Bo, Luke and Daisy intercept a shipment of Boss Hogg's slot machines and distribute them among the local charities.

It's hard to believe that this episode spawned a seven-year series. Despite a fascinatingly authentic 'southern' atmosphere, it must be said that this is one of the weakest instalments of the entire series.

The warm humour of later episodes is absent and most of the characters are disconcertingly raw; particularly Rosco, who comes across here as your bog-standard sinister corrupt Sheriff.

The action sequences are fairly sparse and the whole production has a somewhat amateurish feel.

Small wonder, then, that the reviews were generally hostile.

Despite the scenic quality of the Georgia locations, the show desperately needed a 'sunny, family' tone (despite the regrets of the cast, who didn't enjoy the relocation to Hollywood for Episode 6 onwards); at one point, an inflatable woman puts in an appearance!

It's watchable enough, but not especially enjoyable.

BEST STUNT. The highlight must be the now iconic sequence (as seen in the opening titles) of the General jumping Rosco's Patrol car in the centre of Main Street.

ROSCO MOMENT.  Despite his more sinister portrayal, Rosco's hijacking of the Piano van is still funny.




Bo and Luke help to ensure that Daisy receives the Royalties for a song that she wrote.

A much improved effort. The exchange of dialogue between the Duke family is lighter and more assured, with the main characters quickly finding their feet. Rosoe and Boss still need to be softened, but the tone is altogether warmer and more affectionate; with some very fine comedic moments (particularly for the guest character of Lester Star). The action sequences are handled well (especially the frantic chase through Atlanta) and, despite a somewhat anti-climactic ending, this is a strong entry.

BEST STUNT.  The General sideswiping the Atlanta Patrol car. Shot on location in the actual city streets, this is a real   'yes!'  moment.





Bo and Luke ensure that hoodlums do not interfere with the birth of a friend's child.




Another shaky  first season episode.  Despite some warm humour, the direction (by Rod Amateu, who also helmed the Pilot episode) is very scrappy and full of continuity holes; and the pace (after a cracking opening) is far too slow. Another point deducted for the 'no-show' of the General Lee; criminal!




BEST STUNT. The Plymouth Fury jumps the Bridge. Beautiful!







REPO MEN.Bo and Luke need to repossess a Rolls Royce in order to buy a racing engine; unaware that the Rolls is being used by a gang of Counterfeiters.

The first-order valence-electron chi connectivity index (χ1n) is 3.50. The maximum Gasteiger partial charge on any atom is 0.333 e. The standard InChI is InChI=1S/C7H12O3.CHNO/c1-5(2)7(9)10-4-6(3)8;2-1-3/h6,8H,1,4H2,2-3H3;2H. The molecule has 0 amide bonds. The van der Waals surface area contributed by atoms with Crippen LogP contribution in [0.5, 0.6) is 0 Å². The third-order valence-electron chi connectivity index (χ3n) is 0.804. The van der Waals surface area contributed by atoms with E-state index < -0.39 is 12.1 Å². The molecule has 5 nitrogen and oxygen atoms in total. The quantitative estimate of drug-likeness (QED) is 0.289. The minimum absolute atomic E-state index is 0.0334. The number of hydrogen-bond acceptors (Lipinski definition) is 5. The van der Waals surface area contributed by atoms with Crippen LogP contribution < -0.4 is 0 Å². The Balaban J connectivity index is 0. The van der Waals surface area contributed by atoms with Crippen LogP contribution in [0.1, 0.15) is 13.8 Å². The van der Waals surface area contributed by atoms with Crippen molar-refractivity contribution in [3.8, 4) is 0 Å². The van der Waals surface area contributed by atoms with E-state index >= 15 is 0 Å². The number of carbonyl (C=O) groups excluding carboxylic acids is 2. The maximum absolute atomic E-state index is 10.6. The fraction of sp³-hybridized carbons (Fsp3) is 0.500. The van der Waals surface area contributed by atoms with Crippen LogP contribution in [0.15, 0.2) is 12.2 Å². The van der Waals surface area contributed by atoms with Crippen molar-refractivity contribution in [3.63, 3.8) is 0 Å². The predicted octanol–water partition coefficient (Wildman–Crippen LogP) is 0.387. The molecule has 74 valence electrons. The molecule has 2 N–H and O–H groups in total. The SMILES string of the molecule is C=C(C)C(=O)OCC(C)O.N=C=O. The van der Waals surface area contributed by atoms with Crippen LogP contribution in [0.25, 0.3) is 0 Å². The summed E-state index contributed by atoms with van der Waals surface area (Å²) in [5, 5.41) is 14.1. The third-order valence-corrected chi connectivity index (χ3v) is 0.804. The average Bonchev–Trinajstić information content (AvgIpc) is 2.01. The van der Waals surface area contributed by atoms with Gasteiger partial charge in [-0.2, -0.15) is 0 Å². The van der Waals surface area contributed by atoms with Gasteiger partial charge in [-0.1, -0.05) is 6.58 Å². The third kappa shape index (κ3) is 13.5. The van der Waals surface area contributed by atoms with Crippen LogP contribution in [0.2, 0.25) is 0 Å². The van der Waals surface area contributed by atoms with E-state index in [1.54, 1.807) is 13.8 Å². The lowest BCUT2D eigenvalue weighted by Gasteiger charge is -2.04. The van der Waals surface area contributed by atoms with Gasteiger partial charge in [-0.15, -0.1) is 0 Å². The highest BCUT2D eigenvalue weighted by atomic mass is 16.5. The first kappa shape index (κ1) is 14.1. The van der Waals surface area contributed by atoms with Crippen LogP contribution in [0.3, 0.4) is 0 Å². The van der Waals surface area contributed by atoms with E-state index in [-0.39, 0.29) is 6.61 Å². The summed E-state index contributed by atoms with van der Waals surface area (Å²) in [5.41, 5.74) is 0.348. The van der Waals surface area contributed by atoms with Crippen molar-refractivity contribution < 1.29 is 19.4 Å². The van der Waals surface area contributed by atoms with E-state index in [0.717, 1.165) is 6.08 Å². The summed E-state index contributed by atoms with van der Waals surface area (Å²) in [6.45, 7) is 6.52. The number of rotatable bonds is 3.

Serious and fairly brutal, this is nonetheless an interesting story, enlivened by some colourful characters.  It's a pleasure seeing Lulu (especially this early in the series) as she added warmth to Boss Hogg's potentially aggressive character (Sorrell Booke hadn't yet managed to make the character sufficiently comical) and Ace Parker has a genuinely seedy, yet comical, personality.

The action sequences are barely adequate, however; until the splendidly destructive final few minutes, that is!



ROSCO MOMENT    His gleeful childlike enthusiasm behind the wheel of the Rolls. At last; signs that he is finally softening!

BEST STUNT The total destruction of the Mafia Hoodlum's car, culminating in the final wipeout.          Glorious!                                                                                                                         ***




The Dukes enter a 'substitute Fossil Fuel' contest.

This is the landmark show! The episode  where  all the ingredients came together. (The well-drawn characters from Episode 1; the humour from Episode 2;the stunt work from Episodes 3 and 4).

Everything here is in perfect proportion; and, indeed, the series rarely matched this quality again. The story is feasible, yet funny and cleverly twisting. The characters are interesting and affectionately drawn. The stunts are often breathtaking.

The relationship between Roxanne (a lovely performance) and the Duke family is beautifully portrayed and quite plausible; and Boss and Rosco have finally lightened up and play the comically inept family friendly 'villains' to the hilt. A gem.

ROSCO MOMENT   Army fatigues, the General and a ditch. Classic!

BEST STUNT The jump over the Flatbed Lorry.





The Dukes help out an old friend of Jessie's by transporting a shipment of (or so they believe) Moonshine.

The first show filmed in Hollywood and the first with the fully recognizable Dukes 'look'. Boss now represents completely pantomime (and therefore harmless) villainy; while Rosco is portrayed as a likeable Clown in a Sheriff's uniform.

It's a lot of fun, although not particularly exciting.